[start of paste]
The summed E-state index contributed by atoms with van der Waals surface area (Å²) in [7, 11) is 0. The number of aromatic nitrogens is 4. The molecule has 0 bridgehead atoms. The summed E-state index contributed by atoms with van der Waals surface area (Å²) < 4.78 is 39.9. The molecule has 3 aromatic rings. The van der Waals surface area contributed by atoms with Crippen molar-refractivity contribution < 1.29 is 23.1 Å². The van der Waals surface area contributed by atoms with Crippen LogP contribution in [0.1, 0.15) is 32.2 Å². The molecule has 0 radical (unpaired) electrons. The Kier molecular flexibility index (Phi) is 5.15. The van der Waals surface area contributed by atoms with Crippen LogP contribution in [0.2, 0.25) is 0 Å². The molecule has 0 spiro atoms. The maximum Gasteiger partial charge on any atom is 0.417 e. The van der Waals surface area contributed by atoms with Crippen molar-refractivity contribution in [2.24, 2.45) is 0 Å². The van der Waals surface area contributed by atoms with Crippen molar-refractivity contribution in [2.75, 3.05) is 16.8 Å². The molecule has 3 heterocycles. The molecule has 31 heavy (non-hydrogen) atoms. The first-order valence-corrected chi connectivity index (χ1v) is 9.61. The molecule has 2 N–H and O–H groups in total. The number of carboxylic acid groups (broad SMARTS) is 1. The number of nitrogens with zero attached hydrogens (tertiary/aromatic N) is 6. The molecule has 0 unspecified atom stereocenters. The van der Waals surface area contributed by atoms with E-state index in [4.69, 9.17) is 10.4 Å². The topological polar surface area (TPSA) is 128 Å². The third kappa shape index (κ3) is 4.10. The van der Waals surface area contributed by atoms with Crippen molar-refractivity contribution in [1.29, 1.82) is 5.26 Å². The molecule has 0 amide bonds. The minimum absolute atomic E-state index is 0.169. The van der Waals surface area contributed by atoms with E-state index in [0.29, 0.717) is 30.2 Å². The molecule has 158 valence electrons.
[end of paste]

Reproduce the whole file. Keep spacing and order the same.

The summed E-state index contributed by atoms with van der Waals surface area (Å²) in [7, 11) is 0. The number of aromatic nitrogens is 4. The molecule has 0 bridgehead atoms. The summed E-state index contributed by atoms with van der Waals surface area (Å²) < 4.78 is 39.9. The molecule has 3 aromatic rings. The van der Waals surface area contributed by atoms with Crippen molar-refractivity contribution < 1.29 is 23.1 Å². The van der Waals surface area contributed by atoms with Crippen LogP contribution in [0.1, 0.15) is 32.2 Å². The molecule has 0 radical (unpaired) electrons. The Kier molecular flexibility index (Phi) is 5.15. The van der Waals surface area contributed by atoms with Crippen LogP contribution in [0.2, 0.25) is 0 Å². The molecule has 0 spiro atoms. The maximum Gasteiger partial charge on any atom is 0.417 e. The van der Waals surface area contributed by atoms with Crippen molar-refractivity contribution in [2.24, 2.45) is 0 Å². The van der Waals surface area contributed by atoms with Crippen molar-refractivity contribution in [2.75, 3.05) is 16.8 Å². The molecule has 3 heterocycles. The molecule has 31 heavy (non-hydrogen) atoms. The first-order valence-corrected chi connectivity index (χ1v) is 9.61. The molecule has 2 N–H and O–H groups in total. The number of carboxylic acid groups (broad SMARTS) is 1. The number of nitrogens with zero attached hydrogens (tertiary/aromatic N) is 6. The molecule has 0 unspecified atom stereocenters. The van der Waals surface area contributed by atoms with E-state index in [4.69, 9.17) is 10.4 Å². The topological polar surface area (TPSA) is 128 Å². The third kappa shape index (κ3) is 4.10. The van der Waals surface area contributed by atoms with Crippen molar-refractivity contribution in [1.29, 1.82) is 5.26 Å². The molecule has 0 amide bonds. The minimum absolute atomic E-state index is 0.169. The van der Waals surface area contributed by atoms with E-state index in [0.29, 0.717) is 30.2 Å². The molecule has 158 valence electrons.